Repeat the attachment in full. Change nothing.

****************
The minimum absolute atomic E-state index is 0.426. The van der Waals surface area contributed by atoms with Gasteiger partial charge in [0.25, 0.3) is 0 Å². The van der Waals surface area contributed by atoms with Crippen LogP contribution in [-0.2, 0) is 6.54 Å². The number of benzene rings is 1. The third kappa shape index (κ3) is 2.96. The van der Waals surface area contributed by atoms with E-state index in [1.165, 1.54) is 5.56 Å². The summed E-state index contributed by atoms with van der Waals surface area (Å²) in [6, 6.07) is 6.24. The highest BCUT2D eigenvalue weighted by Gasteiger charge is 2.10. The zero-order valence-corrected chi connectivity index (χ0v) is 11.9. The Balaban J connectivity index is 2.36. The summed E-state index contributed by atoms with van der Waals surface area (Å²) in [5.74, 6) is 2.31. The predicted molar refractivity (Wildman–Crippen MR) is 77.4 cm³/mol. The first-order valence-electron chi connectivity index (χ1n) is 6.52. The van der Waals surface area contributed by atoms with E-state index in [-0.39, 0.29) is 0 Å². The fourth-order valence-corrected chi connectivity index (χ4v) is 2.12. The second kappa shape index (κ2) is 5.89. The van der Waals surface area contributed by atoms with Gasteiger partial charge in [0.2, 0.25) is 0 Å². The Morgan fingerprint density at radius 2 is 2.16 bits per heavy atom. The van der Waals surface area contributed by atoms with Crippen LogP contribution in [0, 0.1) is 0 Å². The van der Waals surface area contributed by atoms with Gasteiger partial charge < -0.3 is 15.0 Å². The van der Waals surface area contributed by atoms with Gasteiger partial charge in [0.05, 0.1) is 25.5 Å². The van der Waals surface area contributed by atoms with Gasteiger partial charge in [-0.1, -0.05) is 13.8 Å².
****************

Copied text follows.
The minimum absolute atomic E-state index is 0.426. The van der Waals surface area contributed by atoms with Gasteiger partial charge in [0.25, 0.3) is 0 Å². The van der Waals surface area contributed by atoms with Crippen LogP contribution in [-0.2, 0) is 6.54 Å². The number of benzene rings is 1. The third kappa shape index (κ3) is 2.96. The van der Waals surface area contributed by atoms with E-state index in [1.165, 1.54) is 5.56 Å². The summed E-state index contributed by atoms with van der Waals surface area (Å²) in [6, 6.07) is 6.24. The highest BCUT2D eigenvalue weighted by Gasteiger charge is 2.10. The zero-order valence-corrected chi connectivity index (χ0v) is 11.9. The Balaban J connectivity index is 2.36. The summed E-state index contributed by atoms with van der Waals surface area (Å²) in [5.74, 6) is 2.31. The predicted molar refractivity (Wildman–Crippen MR) is 77.4 cm³/mol. The first-order valence-electron chi connectivity index (χ1n) is 6.52. The van der Waals surface area contributed by atoms with E-state index in [-0.39, 0.29) is 0 Å². The fourth-order valence-corrected chi connectivity index (χ4v) is 2.12. The second kappa shape index (κ2) is 5.89. The van der Waals surface area contributed by atoms with Gasteiger partial charge in [0.2, 0.25) is 0 Å². The Morgan fingerprint density at radius 2 is 2.16 bits per heavy atom. The van der Waals surface area contributed by atoms with Crippen LogP contribution in [0, 0.1) is 0 Å². The van der Waals surface area contributed by atoms with Gasteiger partial charge < -0.3 is 15.0 Å². The van der Waals surface area contributed by atoms with Gasteiger partial charge in [0.05, 0.1) is 25.5 Å². The van der Waals surface area contributed by atoms with Gasteiger partial charge in [-0.1, -0.05) is 13.8 Å².